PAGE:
Chlamydia is caused by a bacteria called Chlamydia trachomatis.
Most people with chlamydia have no symptoms.
However, women may experience the following symptoms:
Pain in the abdomen or pelvis
Pain after/during sex (dyspareunia)
Abnormal vaginal bleeding, e.g. between periods (spotting), after sex.
Unusual discharge from the vagina or anus.
Pain or burning sensation when urinating (dysuria).
If you think you may have chlamydia, you should see your doctor or attend a sexual health clinic.
The doctor will ask you about your sexual history and perform an abdominal and pelvic examination.
If the doctor suspects you may have chlamydia, then they will perform some tests such as swabs of the cervix, mouth, and anus as well as taking a urine sample to test for chlamydia.
You can also test yourself for chlamydia using a home-testing kit.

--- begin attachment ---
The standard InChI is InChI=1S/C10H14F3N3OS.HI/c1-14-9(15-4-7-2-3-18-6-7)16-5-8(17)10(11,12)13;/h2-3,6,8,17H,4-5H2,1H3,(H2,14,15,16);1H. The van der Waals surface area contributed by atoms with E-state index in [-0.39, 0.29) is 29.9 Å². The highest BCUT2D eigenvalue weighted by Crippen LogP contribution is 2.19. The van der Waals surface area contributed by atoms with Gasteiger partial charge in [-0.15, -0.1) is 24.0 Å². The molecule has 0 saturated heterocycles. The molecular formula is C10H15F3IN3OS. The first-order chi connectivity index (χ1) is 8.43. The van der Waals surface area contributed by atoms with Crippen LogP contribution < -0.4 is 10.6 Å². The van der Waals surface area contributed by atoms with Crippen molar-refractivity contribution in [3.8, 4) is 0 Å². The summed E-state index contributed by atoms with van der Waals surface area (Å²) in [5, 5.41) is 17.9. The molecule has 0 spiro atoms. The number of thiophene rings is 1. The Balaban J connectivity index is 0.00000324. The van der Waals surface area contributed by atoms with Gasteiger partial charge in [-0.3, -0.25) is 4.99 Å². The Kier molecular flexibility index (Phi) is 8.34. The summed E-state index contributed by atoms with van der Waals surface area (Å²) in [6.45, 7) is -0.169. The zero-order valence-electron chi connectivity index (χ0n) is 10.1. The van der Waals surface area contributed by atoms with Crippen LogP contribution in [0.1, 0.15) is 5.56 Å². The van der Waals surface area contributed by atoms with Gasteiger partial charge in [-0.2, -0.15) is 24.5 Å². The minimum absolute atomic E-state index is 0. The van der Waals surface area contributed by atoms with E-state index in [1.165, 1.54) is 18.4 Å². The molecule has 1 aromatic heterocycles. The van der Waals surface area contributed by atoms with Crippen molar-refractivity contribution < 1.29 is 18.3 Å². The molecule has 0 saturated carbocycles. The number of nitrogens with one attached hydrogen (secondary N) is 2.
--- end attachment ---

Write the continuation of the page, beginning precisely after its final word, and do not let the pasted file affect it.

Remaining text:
If you are diagnosed with chlamydia or there is high suspicion that you may have chlamydia, your doctor will prescribe you with antibiotics (e.g. doxycycline or azithromycin).
Your doctor will also advise you to avoid sexual intercourse for 7 days after treatment.
You should also contact any recent sexual partners, as they may also be infected with chlamydia. This includes any individual with whom you have had sexual intercourse within 6 months.
If chlamydia is left untreated, a woman may be at risk of the following complications:
Pelvic inflammatory disease
Complications of pregnancy (e.g. ectopic pregnancy, miscarriage, premature birth or stillbirth)
Chlamydia infection in babies, causes conjunctivitis or pneumonia